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Should I Get Out Of The Army (Or Any Other Branch)? This Guide Explains.

First, Can You Get Out Of The Military Early?

Just like with everything else in the military, there are rules built around when you can actually (well, legally) get out of the military. Especially if you don’t want to be considered AWOL. 


Most branches will make your stay in the military until the end of your ADSC, (Active Duty Service Commitment) and you will be able to find that date in your personnel files. 


Once you are sworn into the service, the contract you sign is binding and you are basically stuck there.


One way of actually being let out of your commitment early and honorably is if you develop a medical condition during your time in the service and a medical board deems that you need to be released from your contract. 


Another way and one that we wouldn’t advise is to try and get an involuntary discharge (on purpose). A serious infraction can get you out of your commitment, or just an Article 15, but in a dishonorable way. Again, we wouldn’t recommend that one.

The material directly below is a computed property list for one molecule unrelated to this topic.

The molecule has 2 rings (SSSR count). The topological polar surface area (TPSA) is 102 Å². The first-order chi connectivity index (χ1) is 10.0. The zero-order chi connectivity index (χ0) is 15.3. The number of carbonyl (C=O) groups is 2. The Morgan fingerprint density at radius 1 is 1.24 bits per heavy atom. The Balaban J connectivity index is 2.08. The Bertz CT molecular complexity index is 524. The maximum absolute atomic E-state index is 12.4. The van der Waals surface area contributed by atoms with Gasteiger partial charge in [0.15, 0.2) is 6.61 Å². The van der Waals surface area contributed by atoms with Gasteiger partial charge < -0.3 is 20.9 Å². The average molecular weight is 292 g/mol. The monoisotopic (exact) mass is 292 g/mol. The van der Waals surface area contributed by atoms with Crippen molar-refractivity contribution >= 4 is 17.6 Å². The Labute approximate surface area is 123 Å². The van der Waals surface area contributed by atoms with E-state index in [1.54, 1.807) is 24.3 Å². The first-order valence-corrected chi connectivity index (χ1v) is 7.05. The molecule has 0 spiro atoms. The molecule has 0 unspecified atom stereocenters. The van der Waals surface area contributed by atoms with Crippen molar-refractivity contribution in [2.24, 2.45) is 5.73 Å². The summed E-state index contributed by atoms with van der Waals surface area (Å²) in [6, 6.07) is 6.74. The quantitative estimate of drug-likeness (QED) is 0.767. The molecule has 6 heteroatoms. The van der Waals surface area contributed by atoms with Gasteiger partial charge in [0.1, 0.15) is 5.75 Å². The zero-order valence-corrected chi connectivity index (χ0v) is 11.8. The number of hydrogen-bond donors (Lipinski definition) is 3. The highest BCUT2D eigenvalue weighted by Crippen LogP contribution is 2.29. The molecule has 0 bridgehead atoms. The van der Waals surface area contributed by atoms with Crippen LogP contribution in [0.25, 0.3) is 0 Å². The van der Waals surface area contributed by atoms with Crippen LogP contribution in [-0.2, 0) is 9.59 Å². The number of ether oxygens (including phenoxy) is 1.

Here are some ways that you can receive an involuntary discharge:

  • AWOL
  • Drug Use 
  • Miscount (adultery, lying, cheating, etc.)
  • Failing out of mandatory training
  • Failing the physical fitness tests and requirements (multiple times)


Not items to aspire to. Depending on the reason why, some involuntary discharges can cause you to lose your benefits post-military as well.


If you are really unhappy where you are at and still have time left on your commitment, try to talk to your chain of command and see if you can change jobs or look into requesting an early separation to be released to the Guard or Reserves. 

In the last ten years, there have been a few times that the branches will have too many people and they will allow a reduction in force. It is usually MOS or AFSC (i.e. job) specific and you have to apply and be accepted. This will affect your retirement and post-military options though, so do your research. 


Fun Fact: Women used to be able to get discharged for getting pregnant! Now it is not a reason for receiving a discharge, especially since they increased the amount of maternity leave that a person received post-birth.